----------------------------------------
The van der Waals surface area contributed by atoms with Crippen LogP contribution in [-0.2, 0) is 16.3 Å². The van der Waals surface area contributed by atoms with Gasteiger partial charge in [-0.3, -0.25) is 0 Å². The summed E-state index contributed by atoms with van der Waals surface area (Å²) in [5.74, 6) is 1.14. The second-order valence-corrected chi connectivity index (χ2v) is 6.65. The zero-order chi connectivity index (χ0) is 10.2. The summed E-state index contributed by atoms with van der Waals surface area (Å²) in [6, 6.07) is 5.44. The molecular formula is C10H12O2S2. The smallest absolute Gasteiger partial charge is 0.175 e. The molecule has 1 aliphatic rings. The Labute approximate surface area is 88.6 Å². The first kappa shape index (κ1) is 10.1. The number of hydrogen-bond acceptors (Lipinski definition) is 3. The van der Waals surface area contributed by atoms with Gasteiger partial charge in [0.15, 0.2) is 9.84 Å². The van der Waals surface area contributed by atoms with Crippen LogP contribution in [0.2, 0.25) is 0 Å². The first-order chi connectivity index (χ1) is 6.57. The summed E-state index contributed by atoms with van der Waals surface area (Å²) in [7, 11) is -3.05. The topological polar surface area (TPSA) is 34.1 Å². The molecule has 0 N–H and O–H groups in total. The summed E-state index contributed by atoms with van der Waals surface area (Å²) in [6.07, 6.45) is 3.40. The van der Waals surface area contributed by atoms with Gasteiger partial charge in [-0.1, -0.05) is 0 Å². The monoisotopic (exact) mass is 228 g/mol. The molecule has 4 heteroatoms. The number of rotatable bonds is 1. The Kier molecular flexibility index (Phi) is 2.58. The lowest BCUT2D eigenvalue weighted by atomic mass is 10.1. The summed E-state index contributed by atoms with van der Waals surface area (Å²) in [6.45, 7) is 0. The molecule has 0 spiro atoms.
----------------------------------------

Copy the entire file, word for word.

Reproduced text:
The van der Waals surface area contributed by atoms with Crippen LogP contribution in [-0.2, 0) is 16.3 Å². The van der Waals surface area contributed by atoms with Gasteiger partial charge in [-0.3, -0.25) is 0 Å². The summed E-state index contributed by atoms with van der Waals surface area (Å²) in [5.74, 6) is 1.14. The second-order valence-corrected chi connectivity index (χ2v) is 6.65. The zero-order chi connectivity index (χ0) is 10.2. The summed E-state index contributed by atoms with van der Waals surface area (Å²) in [6, 6.07) is 5.44. The molecular formula is C10H12O2S2. The smallest absolute Gasteiger partial charge is 0.175 e. The molecule has 1 aliphatic rings. The Labute approximate surface area is 88.6 Å². The first kappa shape index (κ1) is 10.1. The number of hydrogen-bond acceptors (Lipinski definition) is 3. The van der Waals surface area contributed by atoms with Gasteiger partial charge in [0.15, 0.2) is 9.84 Å². The van der Waals surface area contributed by atoms with Crippen LogP contribution in [0.2, 0.25) is 0 Å². The first-order chi connectivity index (χ1) is 6.57. The summed E-state index contributed by atoms with van der Waals surface area (Å²) in [7, 11) is -3.05. The topological polar surface area (TPSA) is 34.1 Å². The molecule has 0 N–H and O–H groups in total. The summed E-state index contributed by atoms with van der Waals surface area (Å²) in [6.07, 6.45) is 3.40. The van der Waals surface area contributed by atoms with Gasteiger partial charge in [-0.1, -0.05) is 0 Å². The monoisotopic (exact) mass is 228 g/mol. The molecule has 4 heteroatoms. The number of rotatable bonds is 1. The Kier molecular flexibility index (Phi) is 2.58. The lowest BCUT2D eigenvalue weighted by atomic mass is 10.1. The summed E-state index contributed by atoms with van der Waals surface area (Å²) in [6.45, 7) is 0. The molecule has 0 spiro atoms.